Guest Blog by Madhura Joshi and Polash Mukerjee
The air emergency in the New Delhi is impossible to ignore with little respite in sight. While New Delhi’s problems receive more media attention, most Indian cities are experiencing degraded air quality. To accelerate action, key Indian and international experts gathered in New Delhi to emphasize the public health emergency and highlight key actions cities can take now to fight lethal air pollution.
In most cities, and in National Capital Region (NCR) in particular, air pollution levels regularly exceed “very poor” and “severe” on the Air Quality Index. The increase in deadly fine particles are a severe health risks, lodging in lungs causing respiratory illness and much more. Citizens are taking to the streets to demand action, including at the iconic India Gate earlier this month. While the air quality is visibly dangerous during October to January, it remains a critical problem throughout the year.
In the face of this crisis, The Energy and Resources Institute (TERI) and the Natural Resources Defense Council (NRDC) organized “Sustainable Action Dialogue on Air Pollution” on 13th November 2019. The dialogue focused on ways in which national, state, and city-level mitigation actions can be strengthened and to identify institutional mechanisms to enhance cooperation. The dialogue brought together government officials, academics and civil society leaders to discuss key actions to fight air pollution, including public health risk communication strategies and mitigation measures, including immediate and long-term actions.
“We need to first acknowledge the problem, analyze the causes that are contributing to it, and start looking for solutions to solve it. India is an aspirational country, on growth path. It will have an emission problem. But the right approach has to be responsible. There can’t be growth with a cost to the environment. There is a distinct possibility of striking a balance. As policy makers, our job is to define the parameters and the path where they really co-exist.”
—Secretary C K Mishra, of the Ministry of Environment, Forests, and Climate Change.
National Actions to Mitigate Air Pollution
Pollution levels are proven to cause a large number of premature deaths, possibly in hundreds of thousands. According to Dr. Arvind Kumar, the proportion of incidence of lung cancer for smokers and non-smokers has increased from 9:1 in 1988 to 1:1 in 2018.
“Air pollution makes us all smoker, even newborn babies. As doctors we must be at the forefront in this fight against air pollution.”
—Dr. Arvind Kumar, Founder Trustee, Lung Care Foundation and Chairman, Center for Chest Surgery, Sir Ganga Ram Hospital.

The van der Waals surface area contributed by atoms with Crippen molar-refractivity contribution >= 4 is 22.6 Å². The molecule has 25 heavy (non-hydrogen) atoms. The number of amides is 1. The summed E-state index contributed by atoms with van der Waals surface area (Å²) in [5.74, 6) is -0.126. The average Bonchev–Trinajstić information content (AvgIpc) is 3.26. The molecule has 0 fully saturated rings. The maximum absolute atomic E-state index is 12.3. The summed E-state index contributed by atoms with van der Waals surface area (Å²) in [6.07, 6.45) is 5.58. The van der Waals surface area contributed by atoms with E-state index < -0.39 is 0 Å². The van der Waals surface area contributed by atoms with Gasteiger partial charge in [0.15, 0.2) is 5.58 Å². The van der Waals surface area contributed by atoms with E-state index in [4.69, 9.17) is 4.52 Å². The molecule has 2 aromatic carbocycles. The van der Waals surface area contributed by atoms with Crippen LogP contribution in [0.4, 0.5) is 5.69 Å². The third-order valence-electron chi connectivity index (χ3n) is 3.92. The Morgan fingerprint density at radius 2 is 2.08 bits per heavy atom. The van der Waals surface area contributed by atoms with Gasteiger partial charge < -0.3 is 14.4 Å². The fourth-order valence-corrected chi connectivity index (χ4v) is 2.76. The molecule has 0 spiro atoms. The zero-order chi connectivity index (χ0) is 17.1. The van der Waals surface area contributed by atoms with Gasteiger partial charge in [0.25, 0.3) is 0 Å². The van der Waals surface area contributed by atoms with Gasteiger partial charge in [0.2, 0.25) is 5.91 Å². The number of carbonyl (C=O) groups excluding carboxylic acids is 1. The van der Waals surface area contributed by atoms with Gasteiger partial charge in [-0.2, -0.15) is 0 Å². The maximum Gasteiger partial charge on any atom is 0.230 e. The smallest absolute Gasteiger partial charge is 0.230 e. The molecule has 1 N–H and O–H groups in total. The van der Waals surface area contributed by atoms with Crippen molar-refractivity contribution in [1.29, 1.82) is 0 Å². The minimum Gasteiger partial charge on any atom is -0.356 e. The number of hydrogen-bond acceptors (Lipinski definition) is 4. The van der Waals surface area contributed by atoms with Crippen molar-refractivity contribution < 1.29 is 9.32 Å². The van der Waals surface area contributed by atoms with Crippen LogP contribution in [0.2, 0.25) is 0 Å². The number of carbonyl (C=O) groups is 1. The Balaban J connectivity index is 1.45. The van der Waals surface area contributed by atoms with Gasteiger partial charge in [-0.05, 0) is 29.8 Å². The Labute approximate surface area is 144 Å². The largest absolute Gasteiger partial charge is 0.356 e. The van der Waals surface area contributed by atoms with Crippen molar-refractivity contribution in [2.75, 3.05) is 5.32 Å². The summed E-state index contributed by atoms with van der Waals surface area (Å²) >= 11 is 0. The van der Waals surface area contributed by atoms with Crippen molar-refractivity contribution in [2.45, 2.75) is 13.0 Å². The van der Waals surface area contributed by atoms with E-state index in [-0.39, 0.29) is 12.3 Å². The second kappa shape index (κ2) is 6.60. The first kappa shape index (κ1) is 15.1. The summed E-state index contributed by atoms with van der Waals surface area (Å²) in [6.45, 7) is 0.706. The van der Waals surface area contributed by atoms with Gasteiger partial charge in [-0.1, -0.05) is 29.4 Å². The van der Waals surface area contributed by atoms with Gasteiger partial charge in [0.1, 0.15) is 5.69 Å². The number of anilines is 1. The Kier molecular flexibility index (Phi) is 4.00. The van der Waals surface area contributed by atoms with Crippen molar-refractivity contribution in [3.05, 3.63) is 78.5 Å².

To improve air quality in the long run, the national government launched the National Clean Air Program that aims to reduce particulate matter (PM) levels by 20-30% by 2024. Targeting 122 cities, the NCAP provides a roadmap to prevent, control, and reduce air pollution with specific targets. It calls upon states and cities to take urgent and lasting action to reduce emissions that contribute to air pollution and builds upon India’s international commitments for climate change.
“Air pollution is taking a heavy toll on the health of India's cities. In 2019, the Government of India took a big step towards improving air quality through the National Clean Air Programme. Cities such as Pune and Ahmedabad are leading efforts to build citizen's resilience against exposure to high levels of air pollution, as well as to address the reduction of emissions in these cities. In the United States, the Clean Air Act has been one of the most effective pieces of legislation, prioritizing public health and health-based outcomes. The act empowers local, state and federal regulatory agencies to reduce environmental threats. Meeting India’s national clean air standards and including health-based outcomes is vital to improving air quality.”
—Mr. Mitch Bernard, Chief Counsel and Interim President, NRDC
There is no single magic solution. Government actions, alone, will not solve the air pollution problem. It is a complex problem requiring multi-pronged solutions. Achieving results will require coordinated long-term actions including multiple stakeholders at the national, state, and city-level to improve air quality. Simultaneously, engaging the public to increase awareness on the measures they can take to protect their health in the short-term is critical. In the long-term, incentivizing behavioral shifts to lessen impact of individual actions on air pollution is also critical.